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United States of America v. Glenn David Williamson

October 17, 2011

UNITED STATES OF AMERICA,
PLAINTIFF
v.
GLENN DAVID WILLIAMSON, DEFENDANT



The opinion of the court was delivered by: James G. Carr Sr. United States District Judge

ORDER

This is a criminal case in which the defendant stands indicted for alien smuggling. The indictment results from a traffic stop. The defendant seeks to suppress statements he made during and after the stop. He also seeks dismissal of the indictment or, alternatively, a ruling in limine on the basis of the intervening deportation of potential witnesses. (Doc. 11).

Following a hearing and submission of supplemental briefs, the defendant's motion to suppress is decisional. For the reasons that follow, I deny the motion.

Background

On March 23, 2011, OSHP Trooper Steven J. Basci began following the defendant's vehicle. He did so for about eleven miles before stopping him. During that period, he followed the defendant's car, pulling once alongside on the left and once on the right.

The defendant was driving at about sixty-four or sixty-five m.p.h.*fn1 He was looking straight ahead, with his hands at the "ten/two" position on the steering wheel.

While the Trooper was beside the passenger side of the defendant's vehicle, a truck pulled in front of him. That caused a pickup truck to move over from that lane into the defendant's lane. When it did so, the pickup left only a short distance between it and the defendant's car.

The Trooper resumed position behind the defendant's car. He saw that for about a mile it remained, according to his estimate, about a car length and a half behind the pickup.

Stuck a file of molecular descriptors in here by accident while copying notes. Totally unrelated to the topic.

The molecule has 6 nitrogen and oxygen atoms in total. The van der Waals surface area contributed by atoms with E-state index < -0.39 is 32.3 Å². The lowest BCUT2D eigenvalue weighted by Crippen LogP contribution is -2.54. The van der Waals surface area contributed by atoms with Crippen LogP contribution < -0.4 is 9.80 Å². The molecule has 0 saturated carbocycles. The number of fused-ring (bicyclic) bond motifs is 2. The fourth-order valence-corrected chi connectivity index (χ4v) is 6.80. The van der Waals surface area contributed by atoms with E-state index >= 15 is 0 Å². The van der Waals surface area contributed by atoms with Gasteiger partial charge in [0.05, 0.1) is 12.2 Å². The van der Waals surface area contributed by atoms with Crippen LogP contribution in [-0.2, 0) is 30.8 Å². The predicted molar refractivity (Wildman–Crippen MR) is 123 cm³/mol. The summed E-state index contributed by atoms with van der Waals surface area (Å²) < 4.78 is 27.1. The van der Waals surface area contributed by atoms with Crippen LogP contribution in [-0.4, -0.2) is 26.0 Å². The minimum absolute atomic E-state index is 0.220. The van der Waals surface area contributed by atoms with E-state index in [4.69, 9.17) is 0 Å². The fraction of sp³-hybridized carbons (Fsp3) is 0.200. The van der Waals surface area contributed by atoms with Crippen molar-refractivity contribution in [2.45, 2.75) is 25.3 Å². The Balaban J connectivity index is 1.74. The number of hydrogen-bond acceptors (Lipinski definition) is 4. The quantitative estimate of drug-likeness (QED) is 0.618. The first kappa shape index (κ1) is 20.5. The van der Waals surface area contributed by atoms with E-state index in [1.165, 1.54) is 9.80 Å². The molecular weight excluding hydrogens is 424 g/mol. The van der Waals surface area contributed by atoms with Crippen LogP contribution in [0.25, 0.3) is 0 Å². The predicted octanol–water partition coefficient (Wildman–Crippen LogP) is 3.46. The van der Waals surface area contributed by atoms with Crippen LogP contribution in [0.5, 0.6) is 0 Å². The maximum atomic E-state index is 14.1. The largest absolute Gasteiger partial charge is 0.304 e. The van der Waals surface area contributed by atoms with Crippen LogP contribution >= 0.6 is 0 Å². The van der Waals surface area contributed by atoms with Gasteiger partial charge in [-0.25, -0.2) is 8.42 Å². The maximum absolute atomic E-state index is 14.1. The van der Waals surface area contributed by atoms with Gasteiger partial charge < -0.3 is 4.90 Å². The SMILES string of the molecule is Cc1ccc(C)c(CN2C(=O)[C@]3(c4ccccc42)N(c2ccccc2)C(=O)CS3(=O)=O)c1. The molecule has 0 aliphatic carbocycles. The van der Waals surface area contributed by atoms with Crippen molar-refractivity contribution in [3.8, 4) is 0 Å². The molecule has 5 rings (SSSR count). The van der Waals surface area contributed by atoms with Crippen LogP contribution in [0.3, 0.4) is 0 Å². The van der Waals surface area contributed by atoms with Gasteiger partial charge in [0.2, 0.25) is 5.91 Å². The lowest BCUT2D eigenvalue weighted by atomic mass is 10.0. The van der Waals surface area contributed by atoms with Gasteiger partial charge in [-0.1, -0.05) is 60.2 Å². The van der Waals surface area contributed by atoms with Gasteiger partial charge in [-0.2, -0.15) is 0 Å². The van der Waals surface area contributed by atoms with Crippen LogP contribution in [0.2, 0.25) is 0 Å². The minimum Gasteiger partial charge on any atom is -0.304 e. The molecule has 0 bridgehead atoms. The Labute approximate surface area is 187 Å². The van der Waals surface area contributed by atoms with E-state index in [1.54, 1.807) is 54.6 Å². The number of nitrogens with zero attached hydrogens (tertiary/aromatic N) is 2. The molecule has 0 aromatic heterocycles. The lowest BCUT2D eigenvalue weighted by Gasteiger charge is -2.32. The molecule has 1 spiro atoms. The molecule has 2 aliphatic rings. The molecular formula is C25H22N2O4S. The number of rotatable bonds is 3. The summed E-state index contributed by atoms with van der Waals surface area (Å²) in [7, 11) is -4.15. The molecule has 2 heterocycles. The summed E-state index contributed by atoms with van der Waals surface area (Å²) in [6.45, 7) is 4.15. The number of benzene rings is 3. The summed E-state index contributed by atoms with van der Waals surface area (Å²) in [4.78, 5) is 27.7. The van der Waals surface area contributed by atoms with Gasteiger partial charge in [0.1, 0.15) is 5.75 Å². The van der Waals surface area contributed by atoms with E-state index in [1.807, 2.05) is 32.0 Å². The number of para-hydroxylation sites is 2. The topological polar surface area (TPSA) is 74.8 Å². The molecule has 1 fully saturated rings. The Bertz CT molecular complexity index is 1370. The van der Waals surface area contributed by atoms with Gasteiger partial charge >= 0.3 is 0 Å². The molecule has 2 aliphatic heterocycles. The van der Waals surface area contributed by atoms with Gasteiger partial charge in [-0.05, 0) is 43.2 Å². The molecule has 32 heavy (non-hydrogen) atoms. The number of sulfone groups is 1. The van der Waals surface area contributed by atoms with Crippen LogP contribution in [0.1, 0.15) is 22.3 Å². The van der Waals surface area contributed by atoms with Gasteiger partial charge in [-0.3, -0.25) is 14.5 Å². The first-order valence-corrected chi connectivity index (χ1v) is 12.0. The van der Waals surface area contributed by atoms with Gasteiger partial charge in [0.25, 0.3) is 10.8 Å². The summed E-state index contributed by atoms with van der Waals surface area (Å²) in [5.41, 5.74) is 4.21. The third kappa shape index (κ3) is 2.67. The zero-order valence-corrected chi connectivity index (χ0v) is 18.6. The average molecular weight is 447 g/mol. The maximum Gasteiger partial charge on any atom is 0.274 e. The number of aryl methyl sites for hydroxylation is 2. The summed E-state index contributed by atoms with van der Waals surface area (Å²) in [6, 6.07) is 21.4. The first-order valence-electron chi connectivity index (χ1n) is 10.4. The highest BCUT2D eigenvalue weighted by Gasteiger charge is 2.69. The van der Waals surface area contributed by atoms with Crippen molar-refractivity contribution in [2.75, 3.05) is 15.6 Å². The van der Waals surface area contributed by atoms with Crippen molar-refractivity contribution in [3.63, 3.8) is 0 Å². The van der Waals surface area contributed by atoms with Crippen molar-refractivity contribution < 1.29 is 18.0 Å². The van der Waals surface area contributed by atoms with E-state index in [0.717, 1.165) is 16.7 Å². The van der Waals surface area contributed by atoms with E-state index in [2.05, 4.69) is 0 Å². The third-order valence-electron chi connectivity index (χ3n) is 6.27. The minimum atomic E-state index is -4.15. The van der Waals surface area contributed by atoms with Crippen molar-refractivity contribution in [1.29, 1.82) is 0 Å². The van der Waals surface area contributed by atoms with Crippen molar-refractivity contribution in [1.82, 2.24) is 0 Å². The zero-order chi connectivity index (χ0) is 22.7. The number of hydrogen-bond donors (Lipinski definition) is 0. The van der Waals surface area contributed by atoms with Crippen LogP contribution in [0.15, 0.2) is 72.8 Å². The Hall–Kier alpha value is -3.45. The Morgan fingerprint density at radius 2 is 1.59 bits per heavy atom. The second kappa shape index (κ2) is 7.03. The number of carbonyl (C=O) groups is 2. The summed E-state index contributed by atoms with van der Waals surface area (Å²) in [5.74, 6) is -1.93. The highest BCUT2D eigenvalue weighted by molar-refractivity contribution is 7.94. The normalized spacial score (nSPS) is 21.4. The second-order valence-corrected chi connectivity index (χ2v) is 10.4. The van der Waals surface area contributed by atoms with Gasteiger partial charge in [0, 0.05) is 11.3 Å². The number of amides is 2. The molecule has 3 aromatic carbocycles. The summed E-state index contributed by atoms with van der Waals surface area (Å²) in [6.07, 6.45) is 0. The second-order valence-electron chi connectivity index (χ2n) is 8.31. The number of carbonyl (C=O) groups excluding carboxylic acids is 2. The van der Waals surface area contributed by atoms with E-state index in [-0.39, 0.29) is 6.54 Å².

Concluding that the defendant had been following the pickup too closely in violation of the Ohio Traffic Code, the Trooper activated his overhead lights and pulled the defendant over.

The pertinent statutory provision states:

The operator of a motor vehicle, streetcar, or trackless trolley shall not follow another vehicle, streetcar, or trackless trolley more closely than is reasonable and prudent, having due regard for the speed of such vehicle, streetcar, or trackless trolley, and the traffic upon and the condition of the highway.

O.R.C. § 4511.34(A).

In deciding to stop the defendant for violating this provision, Trooper Basci used an OSHP "rule of thumb" which requires a distance between vehicles in the same lane of one-car length per every ten miles per hour of vehicles' speed.

When Trooper Basciactivated his overhead lights to signal the defendant to pull over, his patrol car's videorecorder camera also turned on.*fn2

On stopping the defendant, the defendant told Basci that the vehicle's owner was not present. He could not provide any information about his passengers, who spoke little or no English.

The passengers provided no state or federal identification. One had a Mexican election card. When the Trooper asked the defendant "if they were supposed to be here," the defendant said, "No."

The Trooper called for Customs and Border Patrol assistance. In the meantime, he ran a criminal records check on the defendant, and learned that he had a prior arrest for alien smuggling. He put the defendant in the back seat of his patrol car and read him ...


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